This is the world’s first glimpse of an all-new Yamaha MT-07 adventure bike, spied testing on the road in Europe last week, at least a year ahead of any anticipated official reveal.
Rumours of a new MT-07 Ténéré have been simmering for a few months but this bike, expected to be shown late in 2017 as a new model for 2018, has never been seen before and is completely different from the MT-07 Tracer spotted testing last year. That model will be revealed in finished form at the end of 2016 and go on sale in early 2017.
The spy shots were grabbed near a Yamaha test facility in Italy and show the firm are taking their new middleweight adventure bike’s off-road capabilities seriously as the bike looks to be sporting a 21in front and 18in rear wheel for decent performance over tough terrain.
In order to keep costs manageable it’s unlikely Yamaha have messed much with the engine other than the necessary changes it will have to make for Euro4 regulations, which come into force for all new bikes sold after January 1, 2017. That means the 689cc CP2 motor from the current MT-07 will still deliver around 75bhp and 50ftlb torque in a useable and friendly manner; perfect for an adventure bike that may actually be taken on to terrain more demanding than a gravel drive.
Yamaha have been extremely competitive in terms of pricing with the MT range and we don’t expect this Ténéré to be any different. The base model MT-07 is £5349, and we expect this Ténéré version to arrive at less than £7000 to challenge the likes of the BMW F700GS and Triumph Tiger 800 range.
It would appear the engine is the only major carry-over part from the MT-07 visible. The long-travel front fork is new, the plastics, screen and bars are freshly designed, as is the subframe which looks to be a mix of cast aluminium sections and steel tubing. The swingarm is different too, while it’s interesting to note that Yamaha are running Brembo brake calipers front and rear. This is serious departure, and a first in the current range, with the firm usually opting for Nissin or unbranded OE items. This could also hint at the use of Bosch braking control, most commonly linked to Brembo hardware – despite this test mule seemingly being devoid of even rudimentary ABS. It will have to include ABS to conform with Euro4.
One of the biggest issues manufacturers are discovering with Euro4 is getting engine and exhaust noise under control but looking at the whopping size of the single, side-mounted silencer (which may well change before full-production) it’s clear Yamaha has plenty of exhaust volume to utilise for both the suppression of noise and housing the catalyst.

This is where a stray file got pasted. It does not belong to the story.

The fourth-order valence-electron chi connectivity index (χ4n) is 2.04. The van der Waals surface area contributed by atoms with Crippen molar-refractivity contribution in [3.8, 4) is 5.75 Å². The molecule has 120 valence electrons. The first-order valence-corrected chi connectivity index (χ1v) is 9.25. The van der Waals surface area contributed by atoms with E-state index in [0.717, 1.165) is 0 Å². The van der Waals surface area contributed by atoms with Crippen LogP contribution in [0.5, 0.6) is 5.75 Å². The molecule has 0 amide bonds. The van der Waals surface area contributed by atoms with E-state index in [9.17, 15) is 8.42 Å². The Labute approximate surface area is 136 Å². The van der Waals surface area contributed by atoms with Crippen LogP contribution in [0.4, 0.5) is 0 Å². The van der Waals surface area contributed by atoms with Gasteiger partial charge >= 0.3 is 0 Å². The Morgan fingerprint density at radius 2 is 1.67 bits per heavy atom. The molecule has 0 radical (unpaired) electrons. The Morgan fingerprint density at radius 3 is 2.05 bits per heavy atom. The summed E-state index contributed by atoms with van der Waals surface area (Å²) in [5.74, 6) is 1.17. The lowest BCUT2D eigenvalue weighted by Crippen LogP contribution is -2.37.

This new MT-07 variant is the latest in an ever-growing list of bikes that have been part of Yamaha’s recent resurgence around the world, with more new models being added all the time. The R1-based MT-10 will arrive in dealers imminently, and while Yamaha have said there will be no MT-10 Tracer, we understand that the 999cc crossplane crank four-cylinder engine may well spawn further models.
This MT-07 will slot in underneath the current XT1200Z in the range, a bike which is also due for an update any time soon as it’s been almost unchanged since 2010, and isn’t Euro4 compliant. The single-cylinder XT660Z and all other XT660 models have now been dumped by most Euro markets, and are no longer imported here.
While the XT660 has been popular with hardcore off-road adventure riders, the larger 1199cc parallel-twin has never really been much of a success. Compared to the massive-selling BMW R1200GS and other rivals in the class, the XT1200 is underpowered, heavy, a little characterless and – despite the authentic history of the name from rally raid success in the 1980s and 90s.
Expect to see the new middleweight in finished form in 2017, and on sale soon after.
Built for adventure
This bike is running in early prototype clothing, but glimpses of the upright front fairing and side panels, along with a more off-road orientated front mudguard can still be seen lurking beneath the disguises. It would appear there is real bodywork underneath, which looks production-ready. The screen also looks finished and is non-adjustable.